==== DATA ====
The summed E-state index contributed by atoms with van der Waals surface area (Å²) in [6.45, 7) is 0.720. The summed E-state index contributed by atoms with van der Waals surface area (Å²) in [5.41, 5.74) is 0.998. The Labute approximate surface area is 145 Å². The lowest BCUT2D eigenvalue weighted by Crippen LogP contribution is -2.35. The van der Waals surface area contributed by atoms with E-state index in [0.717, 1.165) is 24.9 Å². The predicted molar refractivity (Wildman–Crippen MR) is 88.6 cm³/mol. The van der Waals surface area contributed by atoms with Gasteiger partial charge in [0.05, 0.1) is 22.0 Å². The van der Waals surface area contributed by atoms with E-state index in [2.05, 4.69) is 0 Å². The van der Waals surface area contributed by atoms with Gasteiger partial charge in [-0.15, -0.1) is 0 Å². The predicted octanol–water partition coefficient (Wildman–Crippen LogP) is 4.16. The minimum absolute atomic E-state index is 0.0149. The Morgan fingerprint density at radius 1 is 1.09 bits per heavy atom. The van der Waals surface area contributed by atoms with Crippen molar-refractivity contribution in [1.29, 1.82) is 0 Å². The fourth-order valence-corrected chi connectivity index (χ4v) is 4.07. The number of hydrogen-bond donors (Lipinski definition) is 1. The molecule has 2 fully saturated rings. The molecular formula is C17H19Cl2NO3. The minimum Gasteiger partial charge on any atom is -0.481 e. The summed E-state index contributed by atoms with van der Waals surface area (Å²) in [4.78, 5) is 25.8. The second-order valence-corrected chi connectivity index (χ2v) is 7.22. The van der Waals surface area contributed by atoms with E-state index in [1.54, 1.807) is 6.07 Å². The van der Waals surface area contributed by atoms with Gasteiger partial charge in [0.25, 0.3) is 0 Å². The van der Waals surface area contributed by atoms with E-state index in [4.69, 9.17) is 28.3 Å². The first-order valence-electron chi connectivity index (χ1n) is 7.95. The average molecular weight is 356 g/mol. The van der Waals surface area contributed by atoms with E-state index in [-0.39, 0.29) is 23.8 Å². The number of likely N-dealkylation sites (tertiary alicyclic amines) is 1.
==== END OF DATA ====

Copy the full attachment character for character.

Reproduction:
The summed E-state index contributed by atoms with van der Waals surface area (Å²) in [6.45, 7) is 0.720. The summed E-state index contributed by atoms with van der Waals surface area (Å²) in [5.41, 5.74) is 0.998. The Labute approximate surface area is 145 Å². The lowest BCUT2D eigenvalue weighted by Crippen LogP contribution is -2.35. The van der Waals surface area contributed by atoms with E-state index in [0.717, 1.165) is 24.9 Å². The predicted molar refractivity (Wildman–Crippen MR) is 88.6 cm³/mol. The van der Waals surface area contributed by atoms with Gasteiger partial charge in [0.05, 0.1) is 22.0 Å². The van der Waals surface area contributed by atoms with E-state index in [2.05, 4.69) is 0 Å². The van der Waals surface area contributed by atoms with Gasteiger partial charge in [-0.15, -0.1) is 0 Å². The predicted octanol–water partition coefficient (Wildman–Crippen LogP) is 4.16. The minimum absolute atomic E-state index is 0.0149. The Morgan fingerprint density at radius 1 is 1.09 bits per heavy atom. The van der Waals surface area contributed by atoms with Crippen molar-refractivity contribution in [1.29, 1.82) is 0 Å². The fourth-order valence-corrected chi connectivity index (χ4v) is 4.07. The number of hydrogen-bond donors (Lipinski definition) is 1. The molecule has 2 fully saturated rings. The molecular formula is C17H19Cl2NO3. The minimum Gasteiger partial charge on any atom is -0.481 e. The summed E-state index contributed by atoms with van der Waals surface area (Å²) in [4.78, 5) is 25.8. The second-order valence-corrected chi connectivity index (χ2v) is 7.22. The van der Waals surface area contributed by atoms with E-state index in [1.54, 1.807) is 6.07 Å². The van der Waals surface area contributed by atoms with Gasteiger partial charge in [0.25, 0.3) is 0 Å². The van der Waals surface area contributed by atoms with E-state index in [4.69, 9.17) is 28.3 Å². The first-order valence-electron chi connectivity index (χ1n) is 7.95. The average molecular weight is 356 g/mol. The van der Waals surface area contributed by atoms with E-state index in [-0.39, 0.29) is 23.8 Å². The number of likely N-dealkylation sites (tertiary alicyclic amines) is 1.